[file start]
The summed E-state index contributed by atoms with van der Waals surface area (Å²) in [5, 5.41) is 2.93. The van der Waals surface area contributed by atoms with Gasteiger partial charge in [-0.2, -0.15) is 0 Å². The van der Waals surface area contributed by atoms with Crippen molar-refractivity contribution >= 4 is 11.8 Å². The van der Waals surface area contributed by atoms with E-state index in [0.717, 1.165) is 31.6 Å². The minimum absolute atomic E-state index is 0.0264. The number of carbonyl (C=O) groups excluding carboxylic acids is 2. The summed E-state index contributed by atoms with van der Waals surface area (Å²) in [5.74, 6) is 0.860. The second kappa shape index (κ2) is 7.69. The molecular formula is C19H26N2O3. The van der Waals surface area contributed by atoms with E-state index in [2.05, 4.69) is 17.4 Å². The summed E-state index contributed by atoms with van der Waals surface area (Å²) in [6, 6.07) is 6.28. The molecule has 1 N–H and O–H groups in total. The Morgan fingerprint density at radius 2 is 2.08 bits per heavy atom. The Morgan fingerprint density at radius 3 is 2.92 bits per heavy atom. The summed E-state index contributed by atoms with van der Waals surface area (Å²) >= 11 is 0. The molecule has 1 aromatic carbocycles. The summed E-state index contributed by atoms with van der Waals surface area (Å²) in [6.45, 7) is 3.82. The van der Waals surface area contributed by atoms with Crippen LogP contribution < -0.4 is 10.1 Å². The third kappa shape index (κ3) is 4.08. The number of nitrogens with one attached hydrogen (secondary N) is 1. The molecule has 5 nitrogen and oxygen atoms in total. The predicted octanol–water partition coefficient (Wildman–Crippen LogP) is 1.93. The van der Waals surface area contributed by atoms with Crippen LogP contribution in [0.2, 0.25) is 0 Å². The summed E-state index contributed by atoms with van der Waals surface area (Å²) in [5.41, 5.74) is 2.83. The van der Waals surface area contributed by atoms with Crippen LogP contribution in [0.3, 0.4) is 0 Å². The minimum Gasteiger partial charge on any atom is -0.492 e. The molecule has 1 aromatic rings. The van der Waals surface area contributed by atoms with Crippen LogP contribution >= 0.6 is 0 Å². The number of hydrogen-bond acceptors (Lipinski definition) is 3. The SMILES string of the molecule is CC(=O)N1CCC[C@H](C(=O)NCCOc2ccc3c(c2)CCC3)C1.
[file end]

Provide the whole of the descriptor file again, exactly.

The summed E-state index contributed by atoms with van der Waals surface area (Å²) in [5, 5.41) is 2.93. The van der Waals surface area contributed by atoms with Gasteiger partial charge in [-0.2, -0.15) is 0 Å². The van der Waals surface area contributed by atoms with Crippen molar-refractivity contribution >= 4 is 11.8 Å². The van der Waals surface area contributed by atoms with E-state index in [0.717, 1.165) is 31.6 Å². The minimum absolute atomic E-state index is 0.0264. The number of carbonyl (C=O) groups excluding carboxylic acids is 2. The summed E-state index contributed by atoms with van der Waals surface area (Å²) in [5.74, 6) is 0.860. The second kappa shape index (κ2) is 7.69. The molecular formula is C19H26N2O3. The van der Waals surface area contributed by atoms with E-state index in [2.05, 4.69) is 17.4 Å². The summed E-state index contributed by atoms with van der Waals surface area (Å²) in [6, 6.07) is 6.28. The molecule has 1 N–H and O–H groups in total. The Morgan fingerprint density at radius 2 is 2.08 bits per heavy atom. The Morgan fingerprint density at radius 3 is 2.92 bits per heavy atom. The summed E-state index contributed by atoms with van der Waals surface area (Å²) >= 11 is 0. The molecule has 1 aromatic carbocycles. The summed E-state index contributed by atoms with van der Waals surface area (Å²) in [6.45, 7) is 3.82. The van der Waals surface area contributed by atoms with Crippen LogP contribution < -0.4 is 10.1 Å². The third kappa shape index (κ3) is 4.08. The number of nitrogens with one attached hydrogen (secondary N) is 1. The molecule has 5 nitrogen and oxygen atoms in total. The predicted octanol–water partition coefficient (Wildman–Crippen LogP) is 1.93. The van der Waals surface area contributed by atoms with Crippen LogP contribution in [0.2, 0.25) is 0 Å². The summed E-state index contributed by atoms with van der Waals surface area (Å²) in [5.41, 5.74) is 2.83. The van der Waals surface area contributed by atoms with Crippen LogP contribution in [0.3, 0.4) is 0 Å². The minimum Gasteiger partial charge on any atom is -0.492 e. The molecule has 1 aromatic rings. The van der Waals surface area contributed by atoms with Crippen LogP contribution >= 0.6 is 0 Å². The number of hydrogen-bond acceptors (Lipinski definition) is 3. The SMILES string of the molecule is CC(=O)N1CCC[C@H](C(=O)NCCOc2ccc3c(c2)CCC3)C1.